The Bordeaux Wine Region

Bordeaux Wine Tours

Bordeaux Wine Tours

Largest wine-producing region in France – 15% of national production, roughly 900 million bottles
  • 7375 wine-producing entities (chateaux) covering 120,000 ha
  • Mostly big estates: 70% of all vineyards bigger than 20 ha
  • 70% of production sells between €3 and €15
  • 90% blended reds; 9% dry and sweet whites
  • Plantation of red grapes: Merlot 62%; Cabernet Sauvignon 25%; Cabernet Franc 12%
  • Plantation of white grapes: Semillon 54%; Sauvignon Blanc 36%; Muscadelle 7%

And if you want to know more…
‘Bordeaux’ is probably the most well-known name in the wine world. Given its size, long history and significant exports this is hardly surprising. Its enduring influence is also of course based on quality – but here is where the buyer should beware. By the law of averages, such a massive production contains wines ranging from the sublime to the (kind-of) ridiculous, with a whole lot of middling in between. The Bordeaux wine trade has always attracted hard-nosed businessmen, so approach with finely-tuned taste buds and eyes closed to the label.

The Romans got the grape growing ball rolling, but it was the Brits who firmly established Bordeaux as a major player. When Henry Plantagenet married Eleanor of Aquitaine in 1152 she came with the not insignificant dowry of most of the west of France. Henry became king of England in 1154 and for 300 years the Crown colony (in effect) of Bordeaux cemented its relationship with the UK by massive exports of wine made all the more attractive by export tax exemption. That the French regained its territory in 1453 did little or nothing to dent the UK love affair with ‘claret’ that exists to this day. Worth noting that, unlike many other French wine regions, the monasteries played no part in Bordeaux’s development: this was buccaneer country.
Médoc – the left bank
When most people think of Bordeaux, this is where they’re thinking of, at least subliminally; the home of the big names – Lafite, Latour, Mouton-Rothschild … and so on. It’s a rather dreary landscape running some 70 kms along the left bank of the Gironde estuary north-west of Bordeaux city. It’s an invented terroir, created out of salt-marshes by the Dutch and their drainage know-how in the mid-17th century. All reds, the blends are biased towards Cabernet Sauvignon, giving the wine severity (‘backbone’ is an oft-used noun) and staying power, mixed in with Merlot adding fruity softness. Cabernet Franc and Petit Verdot play minor roles. Mostly large estates surrounding a chateau, a good number of them these days owned by insurance companies, banks, and the like.
St Emilion and Pomerol – the right bank
This area’s wine-making history is way longer than the Médoc, stretching back to the Middle Ages. Unlike the Médoc with its grand estates, the right bank is home to 400 or so smallholdings with an average size of just 5 hectares. Everything feels smaller scale and homelier on this side (yet overall production is roughly equal to the Médoc). Principal grape varieties are Merlot and Cabernet Franc giving earlier maturing and more feminine wines than the Médoc. The hilltop medieval village of St Emilion is a delight, except in July/August when the tourists invade.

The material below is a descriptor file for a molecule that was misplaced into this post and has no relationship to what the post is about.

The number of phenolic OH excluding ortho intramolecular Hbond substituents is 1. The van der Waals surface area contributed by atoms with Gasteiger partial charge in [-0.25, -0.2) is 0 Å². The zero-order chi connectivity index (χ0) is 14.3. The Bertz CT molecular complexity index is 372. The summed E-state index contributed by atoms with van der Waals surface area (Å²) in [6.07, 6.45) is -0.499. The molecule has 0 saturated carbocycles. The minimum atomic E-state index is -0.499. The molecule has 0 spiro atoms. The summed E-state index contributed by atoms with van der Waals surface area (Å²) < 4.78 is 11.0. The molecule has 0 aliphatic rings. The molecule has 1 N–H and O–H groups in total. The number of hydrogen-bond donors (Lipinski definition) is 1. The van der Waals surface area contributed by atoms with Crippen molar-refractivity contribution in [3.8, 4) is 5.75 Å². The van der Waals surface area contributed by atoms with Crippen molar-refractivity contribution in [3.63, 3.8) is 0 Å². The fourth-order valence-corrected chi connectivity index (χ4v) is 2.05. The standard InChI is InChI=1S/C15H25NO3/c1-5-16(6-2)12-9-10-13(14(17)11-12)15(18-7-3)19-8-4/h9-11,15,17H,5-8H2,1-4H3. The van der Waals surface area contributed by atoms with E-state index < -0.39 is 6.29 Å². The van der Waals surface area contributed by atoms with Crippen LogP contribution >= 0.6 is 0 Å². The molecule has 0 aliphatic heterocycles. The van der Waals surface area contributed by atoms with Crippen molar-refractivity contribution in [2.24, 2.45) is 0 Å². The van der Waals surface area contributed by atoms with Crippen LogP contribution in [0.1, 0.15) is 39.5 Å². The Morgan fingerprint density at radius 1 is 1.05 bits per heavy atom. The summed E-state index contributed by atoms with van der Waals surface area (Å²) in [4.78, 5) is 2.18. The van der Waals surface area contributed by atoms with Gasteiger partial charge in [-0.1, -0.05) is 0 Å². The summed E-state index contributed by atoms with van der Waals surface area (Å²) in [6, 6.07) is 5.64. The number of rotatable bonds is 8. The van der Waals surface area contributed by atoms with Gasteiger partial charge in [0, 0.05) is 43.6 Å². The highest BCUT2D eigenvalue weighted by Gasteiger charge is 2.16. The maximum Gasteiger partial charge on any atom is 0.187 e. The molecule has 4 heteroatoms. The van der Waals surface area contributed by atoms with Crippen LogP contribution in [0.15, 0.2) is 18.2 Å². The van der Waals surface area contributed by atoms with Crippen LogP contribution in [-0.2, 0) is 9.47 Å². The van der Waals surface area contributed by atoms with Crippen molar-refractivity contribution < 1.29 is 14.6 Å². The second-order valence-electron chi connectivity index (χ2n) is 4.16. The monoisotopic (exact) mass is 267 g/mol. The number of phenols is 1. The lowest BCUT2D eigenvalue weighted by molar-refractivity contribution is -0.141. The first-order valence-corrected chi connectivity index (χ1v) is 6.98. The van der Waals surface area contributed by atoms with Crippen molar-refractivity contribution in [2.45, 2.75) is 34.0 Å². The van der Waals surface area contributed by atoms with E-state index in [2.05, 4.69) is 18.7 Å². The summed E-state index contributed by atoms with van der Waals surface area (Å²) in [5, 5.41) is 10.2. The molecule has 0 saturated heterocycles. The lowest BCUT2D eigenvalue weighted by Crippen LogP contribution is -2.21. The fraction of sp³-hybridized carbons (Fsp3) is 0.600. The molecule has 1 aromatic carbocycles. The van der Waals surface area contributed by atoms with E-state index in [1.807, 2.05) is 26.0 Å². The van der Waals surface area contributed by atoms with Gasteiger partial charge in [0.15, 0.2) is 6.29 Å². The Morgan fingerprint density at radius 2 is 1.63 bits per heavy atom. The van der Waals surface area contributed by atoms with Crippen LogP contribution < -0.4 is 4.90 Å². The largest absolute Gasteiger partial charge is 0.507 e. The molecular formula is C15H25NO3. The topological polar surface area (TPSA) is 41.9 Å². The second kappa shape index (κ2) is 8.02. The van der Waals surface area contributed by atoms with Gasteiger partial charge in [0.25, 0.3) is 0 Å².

World famous area for its production of sweet (dessert) wine. About 50kms south of Bordeaux city, the mainly small chateaux (only a handful are over 20ha) cluster close to the Gironde and Ciron rivers. The confluence of these rivers produces mist on autumn mornings (when the grapes are already ripe) which is burnt off by afternoon sun – the ideal conditions for provoking ‘noble rot’, a fungus which dehydrates the grape and concentrates sugars. Grape varieties are Semillon (rich texture and exotic aromas), Sauvignon Blanc (acidity, very important as the best Sauternes is not cloying) and some Muscadelle. Drink with Asian cuisine, foie gras, salty cheese – not dessert, as sweet + sweet doesn’t work. But as a dessert on its own? You decadent devil.
Entre-Deux-Mers, Cotes de Bourg, Blaye
Lesser known areas, but producing between them large amounts of value for money reds and whites. Entre-Deux-Mers (literally ‘between two seas’ but actually between the Garonne and Dordogne rivers) produces light reds marketed as Bordeaux AOC, but is best known for its dry whites. Cotes de Bourg provides quaffable, predominantly Merlot-based reds, as does Blaye which also produces very interesting dry whites.
Most regions have some way of classifying their wines, but Bordeaux has taken it to the nth degree. The granddaddy of them all was the 1855 classification of the Médoc (and one Graves chateau, Haut-Brion), grading 60 chateaux from First to Fifth Growth. An anachronism which is set in stone and isn’t going to change. Let it sleep, and tiptoe away. Also from 1855 and similarly immobile is the classification of Sauternes-Barsac. St Emilion got into the act in 1955, with 4 Premiers Grand Crus Classés A; 14 Classés B; and a whole bunch of Grand Crus Classés. This is the current arrangement as the classification is actually reviewed every ten years or so. Cue accusations of skulduggery and political bias from those who don’t get the promotion they think they deserve or – horror – get demoted. Great fun for us rubbernecks. Graves was classified in 1959 into reds and whites – pretty meaningless actually. Pomerol has never been classified, which gives its most famous resident, Petrus, an air of mystery to go with its humungous price tag.

Bordeaux Cite de Vin
Cote de Blaye Vineyards
Vineyards of St Emilion

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For more information or to arrange your next tour with French Wine Tours, call John Sherwin on +33 (0)7 50 90 02 00
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